Friday, November 28, 2008

The archival imperative

For my freshman and sophomore years of college, my work-study job was in the university's rare books library. The actual tasks I was assigned weren't challenging--I paged materials, reshelved them, and worked on photoduplication orders--but it was entertainment enough for a nosey and bookish 19-year-old. I'd wander among the stacks and pull out illuminated books of hours or slivers of papyri just to gape at them, and I'd do my photocopying very slowly indeed, reading as much as I could of Ezra Pound or Edith Wharton's letters and trying not to drop the boxes in shock when I came across another American writer's hokey but very nude photographs of teenaged boys.

In the long run, this job turned out to be a useful introduction to archives and archival work. In the short run, it made me an object of mirth among my friends as I started adopting some of the library's organizational systems for my dorm room.

Take my correspondence files. I was once a serious letter writer, and up through my late 20s I still routinely wrote and received longhand missives. (These days it's dwindled mostly to cards--albeit sometimes with substantial notes inside--and at best a few letters a year.) Inspired by the manuscript collections I worked with, I started filing my correspondence the way they did in the archive, and I continue to do so today: I slit the envelopes along three sides, unfold the pages or splay open the cards so that they lie flat, and use the envelope as a loose jacket or clip around the relevant pages. Then I order them chronologically within file folders labeled by correspondent and alphabetized by last name.

I suppose it's a little eccentric to treat these letters--some of them going back to when my correspondents and I were 16--as if they deserved the care accorded to Pound's or Eliot's. However, not only is this the maximally efficient way for me to organize and refer to my correspondence, but it also encourages as healthy and non-sentimental an attitude as it is possible for the kind of person who hangs onto all her letters to have. Sure, it's lovely to take out the missives of an old friend and see her handwriting and familiar stationery. But keeping her letters in a file cabinet implies that they are, ultimately, historical and biographical records rather than objects to fetishize.

When it became clear that my ex and I weren't getting back together, I printed out all the emails I'd saved for one reason or another over the years, deleted the electronic copies, and interleaved the printed versions chronologically with the cards and notes I'd already filed. Then I wrote a terminal date (2001-2007) next to his name on the folder tab, slipped it back among the 30 or 40 other folders in the drawer, and rolled it shut. It felt like an agreeable bit of housekeeping: I wouldn't be stumbling upon shoeboxes of letters under the bed or stay email messages when I wasn't expecting them, but neither would I live to regret shredding or burning or deleting those items in a misguided attempt at "closure." If I needed them, they'd be there--along with hundreds and hundreds of letters from the more important and more enduring people in my life.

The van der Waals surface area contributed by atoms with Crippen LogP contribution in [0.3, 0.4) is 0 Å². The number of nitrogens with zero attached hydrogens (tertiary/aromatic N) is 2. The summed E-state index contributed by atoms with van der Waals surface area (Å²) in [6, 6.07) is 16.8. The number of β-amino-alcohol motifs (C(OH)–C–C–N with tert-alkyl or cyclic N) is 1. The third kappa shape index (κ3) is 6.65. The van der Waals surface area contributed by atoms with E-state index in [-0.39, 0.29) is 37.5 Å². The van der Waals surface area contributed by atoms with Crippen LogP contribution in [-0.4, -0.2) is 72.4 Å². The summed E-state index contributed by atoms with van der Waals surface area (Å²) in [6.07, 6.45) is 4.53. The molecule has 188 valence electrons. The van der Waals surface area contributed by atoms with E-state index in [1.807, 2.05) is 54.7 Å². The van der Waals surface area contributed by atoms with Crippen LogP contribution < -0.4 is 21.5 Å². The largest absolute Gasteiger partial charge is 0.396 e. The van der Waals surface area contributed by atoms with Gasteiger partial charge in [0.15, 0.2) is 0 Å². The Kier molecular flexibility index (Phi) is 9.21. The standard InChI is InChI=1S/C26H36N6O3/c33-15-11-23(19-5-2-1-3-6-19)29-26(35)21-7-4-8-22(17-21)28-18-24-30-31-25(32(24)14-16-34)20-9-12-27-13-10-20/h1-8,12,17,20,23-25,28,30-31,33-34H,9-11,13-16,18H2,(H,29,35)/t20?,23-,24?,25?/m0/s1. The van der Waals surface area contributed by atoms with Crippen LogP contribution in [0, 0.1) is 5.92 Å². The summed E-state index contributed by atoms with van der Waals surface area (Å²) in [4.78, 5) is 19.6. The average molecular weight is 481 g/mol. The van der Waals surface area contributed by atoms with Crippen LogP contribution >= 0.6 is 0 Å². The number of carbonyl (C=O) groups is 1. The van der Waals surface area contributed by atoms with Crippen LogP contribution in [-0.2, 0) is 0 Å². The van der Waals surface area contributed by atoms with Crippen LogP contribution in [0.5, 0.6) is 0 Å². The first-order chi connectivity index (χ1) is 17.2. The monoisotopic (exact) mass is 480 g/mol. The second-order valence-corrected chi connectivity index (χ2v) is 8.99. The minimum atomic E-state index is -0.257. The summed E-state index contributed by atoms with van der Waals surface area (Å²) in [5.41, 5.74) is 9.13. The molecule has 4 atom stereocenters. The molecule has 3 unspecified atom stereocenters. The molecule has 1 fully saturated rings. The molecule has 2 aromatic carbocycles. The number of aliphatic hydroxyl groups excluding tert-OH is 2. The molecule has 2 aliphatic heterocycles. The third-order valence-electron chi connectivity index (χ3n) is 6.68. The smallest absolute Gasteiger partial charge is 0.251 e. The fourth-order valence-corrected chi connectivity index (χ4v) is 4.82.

I'm pretty certain that none of my correspondence will be sought after by scholars of the future, but I have a mania for organizing and historicizing my own life: hence that box of old journals I lug with me every time I move, those files and files of letters--and, I suppose, this blog. Perhaps it's a disease peculiar to academics.

Sunday, November 23, 2008

GEMCS: Day Three

I've compared conferences to sleep-away camp before, but this one felt more like being back in college: some of the papers were great; others I survived by doodling and passing notes with friends. All our meals were noisy, joyous affairs--full of argument and gossip and drink. And every night Ally and I stayed up late, talking into the dark from the warmth of our beds.

As in college, though, this had its downside. One morning we had to get up early for a friend's panel, and when Ally's alarm went off we'd had only a few hours of sleep and were still half drunk.

"Oh, God," I moaned, realizing that I had my own panel that day.

"Why did I set my alarm for 7.35?" she asked. "Seven-thirty-FIVE? What the hell?"

We lay there for a few minutes, thinking.

"Do I owe you money?" I asked. "I must. Goddamn hotel bars."

"You gave me loads of money." Then she laughed. "[That thing] was pretty funny."

I looked at her blankly. "What?"

She repeated herself.

"That did not happen. You're making that up."

"We need coffee."

"Shit. Shitshitshitshitshit."

"Starbucks. Across the street."

"Is my brain broken?"

* * * * * * * * * * *

It was not, in fact, broken, and the day turned out to be lovely--because, just as if we were still 22, we rallied with astonishing speed, attended every session, and went out again that night.

I'm grateful that I'm not 22 and this isn't habitual. Still, I have renewed respect for my students.

Saturday, November 22, 2008

Thursday, November 20, 2008

GEMCS: Day One

I've just arrived in Philly for the sometimes-annual, always-chaotic conference of the Group for Early Modern Cultural Studies--an organization that Augie's former department chair refers to as "the Unitarians of the conference world." Although I've been holed up in my room for the past two hours, responding to student emails, I'm settling into the conference experience nicely.

A few bulletins from the front:

    On the train into the city, I accurately IDed all of my fellow conference goers. The dudes with beards and glasses were easy, the younger folk a bit harder. Still: carrying a garment bag and reading Harpers? A bit too self-conscious in one's hipster-dom (as if determined to recreate Williamsburg in Omaha)? Them's academics.


    As I was rolling self and suitcase into the hotel, an older dude somewhere behind me cried out in annoyance. I looked over my shoulder, and it appeared that he had stumbled, but it wasn't clear how. Whatever had happened seemed minor, so I kept walking--down a hall and around a couple of corners to the reception desk. Suddenly the man (bearded and bespectacled, natch) was at my side and shouting, "YOU COULD HAVE APOLOGIZED!" "Excuse me?" I said. "I tripped on your suitcase! You could have apologized!" "Well," I said. "I'm sorry that you didn't see my suitcase."